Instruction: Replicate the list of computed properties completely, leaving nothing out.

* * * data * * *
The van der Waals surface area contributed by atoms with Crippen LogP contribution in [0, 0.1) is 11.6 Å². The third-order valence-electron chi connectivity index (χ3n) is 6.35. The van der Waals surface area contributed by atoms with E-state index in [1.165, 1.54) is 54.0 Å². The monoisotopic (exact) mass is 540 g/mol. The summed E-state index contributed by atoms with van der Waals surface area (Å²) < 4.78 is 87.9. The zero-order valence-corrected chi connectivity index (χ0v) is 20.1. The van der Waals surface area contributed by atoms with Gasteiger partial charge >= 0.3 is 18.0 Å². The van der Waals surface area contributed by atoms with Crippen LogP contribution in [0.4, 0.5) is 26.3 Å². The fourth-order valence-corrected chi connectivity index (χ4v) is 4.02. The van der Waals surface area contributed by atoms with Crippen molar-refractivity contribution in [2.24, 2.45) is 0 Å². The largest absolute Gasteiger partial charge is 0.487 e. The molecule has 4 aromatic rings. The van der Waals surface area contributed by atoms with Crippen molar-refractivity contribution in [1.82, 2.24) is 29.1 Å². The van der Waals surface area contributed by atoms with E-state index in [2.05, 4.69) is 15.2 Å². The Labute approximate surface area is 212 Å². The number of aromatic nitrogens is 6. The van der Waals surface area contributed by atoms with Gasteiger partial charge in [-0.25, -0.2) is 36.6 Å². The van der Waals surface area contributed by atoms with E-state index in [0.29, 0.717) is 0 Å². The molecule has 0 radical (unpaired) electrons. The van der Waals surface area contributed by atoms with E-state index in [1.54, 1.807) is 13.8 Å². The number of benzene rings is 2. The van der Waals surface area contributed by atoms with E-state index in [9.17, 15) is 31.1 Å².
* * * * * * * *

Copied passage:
The van der Waals surface area contributed by atoms with Crippen LogP contribution in [0, 0.1) is 11.6 Å². The third-order valence-electron chi connectivity index (χ3n) is 6.35. The van der Waals surface area contributed by atoms with E-state index in [1.165, 1.54) is 54.0 Å². The monoisotopic (exact) mass is 540 g/mol. The summed E-state index contributed by atoms with van der Waals surface area (Å²) < 4.78 is 87.9. The zero-order valence-corrected chi connectivity index (χ0v) is 20.1. The van der Waals surface area contributed by atoms with Gasteiger partial charge >= 0.3 is 18.0 Å². The van der Waals surface area contributed by atoms with Crippen LogP contribution in [0.4, 0.5) is 26.3 Å². The fourth-order valence-corrected chi connectivity index (χ4v) is 4.02. The van der Waals surface area contributed by atoms with Crippen molar-refractivity contribution in [2.24, 2.45) is 0 Å². The largest absolute Gasteiger partial charge is 0.487 e. The molecule has 4 aromatic rings. The van der Waals surface area contributed by atoms with Crippen molar-refractivity contribution in [1.82, 2.24) is 29.1 Å². The van der Waals surface area contributed by atoms with E-state index in [2.05, 4.69) is 15.2 Å². The Labute approximate surface area is 212 Å². The number of aromatic nitrogens is 6. The van der Waals surface area contributed by atoms with Gasteiger partial charge in [-0.25, -0.2) is 36.6 Å². The van der Waals surface area contributed by atoms with E-state index in [0.29, 0.717) is 0 Å². The molecule has 0 radical (unpaired) electrons. The van der Waals surface area contributed by atoms with E-state index in [1.54, 1.807) is 13.8 Å². The number of benzene rings is 2. The van der Waals surface area contributed by atoms with E-state index in [9.17, 15) is 31.1 Å².